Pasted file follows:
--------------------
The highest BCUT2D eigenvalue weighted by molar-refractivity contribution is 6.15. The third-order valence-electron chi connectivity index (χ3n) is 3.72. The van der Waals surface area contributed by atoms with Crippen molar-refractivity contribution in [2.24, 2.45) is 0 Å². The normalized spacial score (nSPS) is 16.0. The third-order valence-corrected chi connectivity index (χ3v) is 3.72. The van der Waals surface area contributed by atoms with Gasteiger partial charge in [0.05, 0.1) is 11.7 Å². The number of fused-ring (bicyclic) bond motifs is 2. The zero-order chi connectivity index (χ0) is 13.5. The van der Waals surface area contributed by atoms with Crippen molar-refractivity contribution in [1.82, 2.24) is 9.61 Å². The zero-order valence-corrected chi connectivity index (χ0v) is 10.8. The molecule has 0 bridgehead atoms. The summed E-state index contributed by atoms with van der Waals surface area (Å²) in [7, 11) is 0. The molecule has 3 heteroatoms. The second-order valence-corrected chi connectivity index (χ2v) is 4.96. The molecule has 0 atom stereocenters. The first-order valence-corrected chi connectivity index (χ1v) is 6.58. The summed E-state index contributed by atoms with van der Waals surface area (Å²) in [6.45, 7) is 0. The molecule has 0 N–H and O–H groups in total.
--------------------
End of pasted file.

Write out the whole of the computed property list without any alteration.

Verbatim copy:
The highest BCUT2D eigenvalue weighted by molar-refractivity contribution is 6.15. The third-order valence-electron chi connectivity index (χ3n) is 3.72. The van der Waals surface area contributed by atoms with Crippen molar-refractivity contribution in [2.24, 2.45) is 0 Å². The normalized spacial score (nSPS) is 16.0. The third-order valence-corrected chi connectivity index (χ3v) is 3.72. The van der Waals surface area contributed by atoms with Gasteiger partial charge in [0.05, 0.1) is 11.7 Å². The number of fused-ring (bicyclic) bond motifs is 2. The zero-order chi connectivity index (χ0) is 13.5. The van der Waals surface area contributed by atoms with Crippen molar-refractivity contribution in [1.82, 2.24) is 9.61 Å². The zero-order valence-corrected chi connectivity index (χ0v) is 10.8. The molecule has 0 bridgehead atoms. The summed E-state index contributed by atoms with van der Waals surface area (Å²) in [7, 11) is 0. The molecule has 3 heteroatoms. The second-order valence-corrected chi connectivity index (χ2v) is 4.96. The molecule has 0 atom stereocenters. The first-order valence-corrected chi connectivity index (χ1v) is 6.58. The summed E-state index contributed by atoms with van der Waals surface area (Å²) in [6.45, 7) is 0. The molecule has 0 N–H and O–H groups in total.